Plants Allegedly Manipulate Roundworms to Protect Themselves

Nematodes are small, widespread roundworms that infect the roots of numerous plants, causing over $100 billion in crop harm all over the world on a yearly basis. A new study has discovered that plants manipulate these organisms’ pheromones to reject infestations, offering scientists clues on how farmers could address these pests.​

The research was conducted by Boyce Thompson Institute faculty member Frank Schroeder and analyzes a set of chemicals known as ascarosides, which the worms generate and secrete to communicate with each other. As explained in the study, which was published in the journal Nature Communications on January 10th, the scientists have demonstrated that plants also ‘talk’ to nematodes by metabolizing ascarosides and producing the metabolites into the soil again.

“It’s not only that the plant can ‘sense’ or ‘smell’ a nematode,” Schroeder said. “It’s that the plant learns a foreign language, and then broadcasts something in that language to spread propaganda that ‘this is a bad place.’ Plants mess with nematodes’ communications system to drive them away.”

Protecting Themselves

The research is a second phase on the team’s previous work depicting that plants respond to ascr#​18, the main ascaroside generated by nematodes that infect plants, by backing their own immune defenses, hence protecting them against numerous kinds of pests and pathogens.

The lead author, Murli Manohar, a senior research associate at BTI, said: “We also saw that when ascr#18 was given to plants, the chemical disappears over time.”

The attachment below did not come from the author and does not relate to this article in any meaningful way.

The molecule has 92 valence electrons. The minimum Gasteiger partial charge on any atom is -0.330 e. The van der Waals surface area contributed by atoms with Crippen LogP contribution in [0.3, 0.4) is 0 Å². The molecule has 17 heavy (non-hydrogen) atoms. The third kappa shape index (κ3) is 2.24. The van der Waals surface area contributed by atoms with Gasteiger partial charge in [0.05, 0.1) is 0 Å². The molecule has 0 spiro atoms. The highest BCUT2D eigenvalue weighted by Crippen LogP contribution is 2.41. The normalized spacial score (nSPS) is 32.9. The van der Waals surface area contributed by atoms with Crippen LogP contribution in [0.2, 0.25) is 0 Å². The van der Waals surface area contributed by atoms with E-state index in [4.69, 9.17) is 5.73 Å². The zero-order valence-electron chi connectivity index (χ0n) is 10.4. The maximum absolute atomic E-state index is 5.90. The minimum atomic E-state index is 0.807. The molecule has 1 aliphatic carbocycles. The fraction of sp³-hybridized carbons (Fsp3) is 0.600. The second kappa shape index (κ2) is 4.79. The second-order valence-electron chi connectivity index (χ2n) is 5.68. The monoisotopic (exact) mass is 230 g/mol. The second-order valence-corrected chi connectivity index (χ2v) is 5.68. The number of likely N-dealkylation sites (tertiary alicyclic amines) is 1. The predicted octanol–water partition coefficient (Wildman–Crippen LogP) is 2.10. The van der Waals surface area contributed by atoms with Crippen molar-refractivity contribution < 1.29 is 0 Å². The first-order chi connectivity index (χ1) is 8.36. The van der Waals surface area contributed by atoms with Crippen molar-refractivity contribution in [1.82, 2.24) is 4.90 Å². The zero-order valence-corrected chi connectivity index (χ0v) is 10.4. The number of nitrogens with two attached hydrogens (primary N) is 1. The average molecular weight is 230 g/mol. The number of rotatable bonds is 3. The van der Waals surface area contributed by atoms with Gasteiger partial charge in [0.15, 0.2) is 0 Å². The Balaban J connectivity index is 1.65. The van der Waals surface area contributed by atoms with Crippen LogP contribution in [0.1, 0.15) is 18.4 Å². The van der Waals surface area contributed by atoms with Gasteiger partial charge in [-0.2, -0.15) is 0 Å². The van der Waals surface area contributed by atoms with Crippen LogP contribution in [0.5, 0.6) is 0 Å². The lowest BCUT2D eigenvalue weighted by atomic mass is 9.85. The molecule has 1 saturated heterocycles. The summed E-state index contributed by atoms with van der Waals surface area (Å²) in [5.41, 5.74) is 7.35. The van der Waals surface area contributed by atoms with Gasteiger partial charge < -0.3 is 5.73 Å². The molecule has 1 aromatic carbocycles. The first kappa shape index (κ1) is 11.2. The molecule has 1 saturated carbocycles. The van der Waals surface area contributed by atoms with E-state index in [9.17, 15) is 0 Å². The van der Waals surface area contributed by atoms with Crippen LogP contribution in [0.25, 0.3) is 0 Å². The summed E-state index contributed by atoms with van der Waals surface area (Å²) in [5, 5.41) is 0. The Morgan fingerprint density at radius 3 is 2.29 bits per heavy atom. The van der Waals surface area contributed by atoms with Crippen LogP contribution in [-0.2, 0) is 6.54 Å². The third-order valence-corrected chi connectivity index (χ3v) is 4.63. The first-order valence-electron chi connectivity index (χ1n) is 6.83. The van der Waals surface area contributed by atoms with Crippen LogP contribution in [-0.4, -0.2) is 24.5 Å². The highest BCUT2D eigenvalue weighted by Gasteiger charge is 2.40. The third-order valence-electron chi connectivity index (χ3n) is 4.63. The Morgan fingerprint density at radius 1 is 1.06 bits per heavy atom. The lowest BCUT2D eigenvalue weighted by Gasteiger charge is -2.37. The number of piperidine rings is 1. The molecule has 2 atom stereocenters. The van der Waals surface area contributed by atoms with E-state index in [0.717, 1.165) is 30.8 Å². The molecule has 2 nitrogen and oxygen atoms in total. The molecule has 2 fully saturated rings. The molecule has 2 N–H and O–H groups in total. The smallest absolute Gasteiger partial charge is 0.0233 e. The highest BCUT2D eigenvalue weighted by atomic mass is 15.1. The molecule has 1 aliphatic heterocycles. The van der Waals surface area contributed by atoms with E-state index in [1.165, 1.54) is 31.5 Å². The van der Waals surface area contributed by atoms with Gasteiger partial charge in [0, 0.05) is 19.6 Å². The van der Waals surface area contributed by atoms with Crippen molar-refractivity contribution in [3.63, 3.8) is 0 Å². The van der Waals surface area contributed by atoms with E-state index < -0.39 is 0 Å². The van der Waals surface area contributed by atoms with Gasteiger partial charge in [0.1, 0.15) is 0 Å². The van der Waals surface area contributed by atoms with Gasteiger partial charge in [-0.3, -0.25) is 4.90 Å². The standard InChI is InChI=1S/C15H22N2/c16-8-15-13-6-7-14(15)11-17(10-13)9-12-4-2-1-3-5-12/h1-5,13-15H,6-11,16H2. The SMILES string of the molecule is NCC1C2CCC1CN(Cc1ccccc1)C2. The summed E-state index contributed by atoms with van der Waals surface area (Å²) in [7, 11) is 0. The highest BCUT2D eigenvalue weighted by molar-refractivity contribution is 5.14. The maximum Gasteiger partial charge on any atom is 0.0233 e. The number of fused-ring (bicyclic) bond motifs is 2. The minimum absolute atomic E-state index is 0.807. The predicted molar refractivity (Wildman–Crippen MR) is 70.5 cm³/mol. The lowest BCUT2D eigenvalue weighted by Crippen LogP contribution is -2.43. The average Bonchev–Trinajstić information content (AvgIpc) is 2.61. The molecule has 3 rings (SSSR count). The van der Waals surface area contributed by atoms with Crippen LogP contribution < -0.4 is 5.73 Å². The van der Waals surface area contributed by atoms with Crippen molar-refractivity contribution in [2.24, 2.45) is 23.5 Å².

That finding, together with published studies that implies plants could modify pest metabolites, had the team theorize that “plants and nematodes interact via small-molecule signaling and alter one another’s messages,” ​according to Schroeder.

To verify that idea, the team of researchers treated three different plant species, Arabidopsis, wheat, and tomato, with ascr#18​ and compared elements discovered in treated and untreated plants. They found three ascr#18​ metabolites, with ascr#19 being the most plentiful.

The paper also discovered Arabidopsis and tomato roots produced the three metabolites into the soil, and that combination of 90 percent ascr#9 and 10 percent ascr#18 brought to the soil guided the nematodes away from the plant’s roots, hence diminishing the infection.

An Unexpected Combination

The team theorized that nematodes in the soil interpret the combination as a signal generated by plants already infected, to vanish, and impede overpopulation of a plant. 

“This is a dimension of their relationship that no one has seen before,” said Manohar. “And plants may have similar types of chemical communication with other pests.”

Even though the combination of ascr#9 and ascr#18​ could work as a crop defender, Schroeder said there should exist no prejudice to use straight ascr#18​ crops.

“Ascr#18 mainly primes the plant to respond more quickly and strongly to a pathogen, rather than fully inducing the defensive response itself,” he said. “So, there should be no cost to the plant in terms of reduced growth, yield, or other problems.”

The researchers also demonstrated that plants metabolize ascr#18​ through the peroxisomal β-oxidation pathway, a structure preserved by numerous plant species.

“This paper uncovers an ancient interaction,” Schroeder said. “All nematodes make ascarosides, and plants have had millions of years to learn how to manipulate these molecules.”

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